Tucson Dog LogoWhy Spay and Neuter Your Pets and Adopt from a Shelter or Rescue Group

Dear Humans,

With Spring upon us, every year shelters see a huge increase in puppies and kittens being born and entering shelters. Many become very overloaded; Why? Because people do not spay and neuter their pets. This puts a huge strain on shelters and rescues who do everything they can to save them all, but that is not possible. It’s a simple math equation; there are more homeless animals than there are homes for them.

According to The Humane Society of The United States “there are an estimated 6-8 million homeless animals entering shelters every year. Barely half of these animals are adopted. Tragically, the rest are euthanized. These are healthy, sweet pets that would have made great companions. Why is this happening? It’s happening for many reasons but the main one is over population and spay/neutering is the only permanent method of birth control for dogs and cats.”

A USA Today (May 7, 2013) article cites that, “Pets who live in the states with the highest rates of spaying/neutering also live the longest. According to the report, neutered male dogs live 18% longer than un-neutered male dogs and spayed female dogs live 23% longer than un-spayed female dogs.”

With our Annual WOOFstock event almost here, I think it is important to talk about why you should adopt from a shelter or rescue group too.

Animal shelters and rescue groups are your best source for adopting a pet. Not only do they have a great selection of adult animals for adoption but many (especially in Spring) have kittens and puppies as well as purebred pets. (25 percent of pets in shelters are purebreds.) There are also many purebred rescue groups that have specific breeds available. (You can see a list of them in every issue of The Tucson Dog.)

Did you know that most pets end up homeless through no fault of their own? The reasons are many like, “were moving and can’t take the dog, my landlord won’t let me keep the cat, we are having a baby,” and so on. Sometimes their owner dies and they have no one that can take them. So many of these pets come from homes and are wonderful “family-ready” pets just looking for a loving home.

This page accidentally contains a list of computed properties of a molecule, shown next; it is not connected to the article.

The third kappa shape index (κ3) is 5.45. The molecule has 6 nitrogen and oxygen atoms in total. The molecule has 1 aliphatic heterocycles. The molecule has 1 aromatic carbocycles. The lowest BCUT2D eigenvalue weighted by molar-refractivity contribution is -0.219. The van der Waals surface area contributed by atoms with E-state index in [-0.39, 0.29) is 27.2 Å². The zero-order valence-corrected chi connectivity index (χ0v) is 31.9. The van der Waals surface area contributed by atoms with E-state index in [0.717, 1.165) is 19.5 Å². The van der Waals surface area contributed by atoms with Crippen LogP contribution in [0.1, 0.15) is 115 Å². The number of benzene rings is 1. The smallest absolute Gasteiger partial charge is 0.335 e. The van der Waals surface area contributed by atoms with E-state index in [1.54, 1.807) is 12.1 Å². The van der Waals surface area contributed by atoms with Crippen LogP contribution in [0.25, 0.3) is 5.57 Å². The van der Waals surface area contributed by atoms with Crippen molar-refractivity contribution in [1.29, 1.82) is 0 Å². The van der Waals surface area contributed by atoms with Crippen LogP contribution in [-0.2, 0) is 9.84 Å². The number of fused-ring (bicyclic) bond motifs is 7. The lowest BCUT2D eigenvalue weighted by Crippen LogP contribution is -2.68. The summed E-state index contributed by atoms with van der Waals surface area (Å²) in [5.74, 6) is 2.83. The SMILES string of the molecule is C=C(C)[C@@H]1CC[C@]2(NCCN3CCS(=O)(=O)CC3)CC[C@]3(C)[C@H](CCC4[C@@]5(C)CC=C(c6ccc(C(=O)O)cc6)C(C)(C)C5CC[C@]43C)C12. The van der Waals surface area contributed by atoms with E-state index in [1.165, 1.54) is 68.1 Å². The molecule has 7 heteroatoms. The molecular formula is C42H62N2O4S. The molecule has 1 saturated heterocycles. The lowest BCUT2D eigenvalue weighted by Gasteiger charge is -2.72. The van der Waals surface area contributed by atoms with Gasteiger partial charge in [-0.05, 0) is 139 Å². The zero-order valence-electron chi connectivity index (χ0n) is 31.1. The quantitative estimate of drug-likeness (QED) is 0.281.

Many shelter and rescue groups also do behavioral analyses of each pet to ensure they will be the right fit for your family. And that brings me to another point…be realistic with your expectations of a pet in your family. Know that like a child, they will need an education about what humans want from them. Do you have time and money to go to a training class? Do you work all day? Maybe a puppy is not for you. Are you active, do you have children? These are all questions you should ask yourself to make a good choice about what dog or cat would be a good fit for your home and family.

Remember, pets are not trash to be discarded! If you can’t make a lifetime commitment, don’t get one. Any separation from our family will cause us pain and anxiety so please, think it through before you get a new pet and then go to a shelter or rescue to adopt!

See you all at WOOFStock where you can see many wonderful dogs for adoption!

Peace, Love & Biscuits,

Gracie

Source: humane society.org USA Today (May 7, 2013)